Flash in the pan: Trends from 2020

Orchard
Orchard
Nov 17, 2020 · 4 min read

In this article, Victor Condogeorges, Orchard’s Data and Insights Director, will explore Google Trends and show you how to use a high-volume search query to index all other terms. This is useful if you want to know how to compare more than five terms in Google Trends.

Remember this guy? Joe Exotic: the tiger king.

Remember when Trump wanted to cut TikTok because of its ties to Beijing? Some may remember the second peak, that’s around the time when speculation that Microsoft would buy TikTok was brewing.

Speaking of Trump, around the election, searches exploded (as you’d expect):

The elephant in the room though is definitely the COVID-19 Pandemic, especially around March. Talk about good timing for Joe Exotic.

But the biggest by far has been the election.

The term ‘election’ has set a new height for the “guess the query with the highest volume” game popular among searchies.

Far greater than searches for Google (yes, people type it in), Youtube, Facebook and even Bing.

Even more than iPhone, Galaxy, Samsung and Apple.

Further than Amazon, eBay, Gumtree, or even buy.

Greater than weather, near me, recipe or how.

On the topic of How, the election is greater than Who, What, Why and Where.

Sometimes it’s handy to know a big search volume term when you’re trying to peg another term to its peak. This consistent guiding ‘north star’ allows you to pull in any term and swap it out and keep it relative to the peak.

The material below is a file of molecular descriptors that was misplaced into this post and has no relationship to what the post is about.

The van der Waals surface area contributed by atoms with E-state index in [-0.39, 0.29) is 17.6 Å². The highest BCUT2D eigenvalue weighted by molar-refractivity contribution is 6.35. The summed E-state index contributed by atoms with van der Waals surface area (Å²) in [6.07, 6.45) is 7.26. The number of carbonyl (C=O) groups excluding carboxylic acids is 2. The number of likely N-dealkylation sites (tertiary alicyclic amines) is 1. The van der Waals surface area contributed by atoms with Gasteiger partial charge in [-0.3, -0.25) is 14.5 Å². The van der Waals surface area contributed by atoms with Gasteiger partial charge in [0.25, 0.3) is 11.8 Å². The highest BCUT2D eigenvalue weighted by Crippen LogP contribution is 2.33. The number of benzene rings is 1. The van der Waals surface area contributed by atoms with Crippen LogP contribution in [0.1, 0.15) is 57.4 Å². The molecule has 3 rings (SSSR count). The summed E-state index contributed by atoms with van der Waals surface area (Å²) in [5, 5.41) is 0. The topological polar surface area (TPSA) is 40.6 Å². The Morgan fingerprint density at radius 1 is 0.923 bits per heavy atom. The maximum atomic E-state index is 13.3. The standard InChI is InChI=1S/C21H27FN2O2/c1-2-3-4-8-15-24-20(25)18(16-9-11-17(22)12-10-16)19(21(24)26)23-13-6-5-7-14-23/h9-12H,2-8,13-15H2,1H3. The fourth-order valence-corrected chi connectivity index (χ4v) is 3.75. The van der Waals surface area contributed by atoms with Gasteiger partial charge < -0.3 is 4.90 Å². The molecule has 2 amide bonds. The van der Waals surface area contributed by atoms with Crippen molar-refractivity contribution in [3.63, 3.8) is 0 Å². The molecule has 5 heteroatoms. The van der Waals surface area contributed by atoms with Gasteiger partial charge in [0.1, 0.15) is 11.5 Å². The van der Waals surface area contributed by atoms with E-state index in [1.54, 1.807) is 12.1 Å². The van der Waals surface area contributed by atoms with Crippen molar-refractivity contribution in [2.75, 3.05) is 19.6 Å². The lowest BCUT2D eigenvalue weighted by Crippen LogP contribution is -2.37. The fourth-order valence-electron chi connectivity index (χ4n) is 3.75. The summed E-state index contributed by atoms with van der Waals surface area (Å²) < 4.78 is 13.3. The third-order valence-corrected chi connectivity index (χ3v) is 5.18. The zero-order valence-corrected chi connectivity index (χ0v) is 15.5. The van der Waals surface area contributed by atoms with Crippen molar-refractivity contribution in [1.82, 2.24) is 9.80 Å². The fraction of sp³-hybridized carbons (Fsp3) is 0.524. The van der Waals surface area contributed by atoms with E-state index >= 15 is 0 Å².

Why is this important? It helps with mapping trends across terms (you can always use the market leader if you’re sure that has the most volume).

When doing analysis, if you want to compare more than five terms quickly without using the API, it helps to have a high point. Just don’t make it too high for your search terms as you might not get the granular visibility you need to see trends and fluctuations.

This is an excessively complex and hard-to-read chart that uses all the queries we reviewed today. You can see the election acts as a north star on all the other queries to index them accordingly. In this example, the search volume from the election is too great to even see Joe Exotic’s flash in the pan.

The election might be a bit too high for most searches, but things like weather, how, and near me are easy to select.

Next time you play guess the volume, consider that “election” was the highest searched term I was able to find this year. Do you think you can find one higher? Let me know in the comments.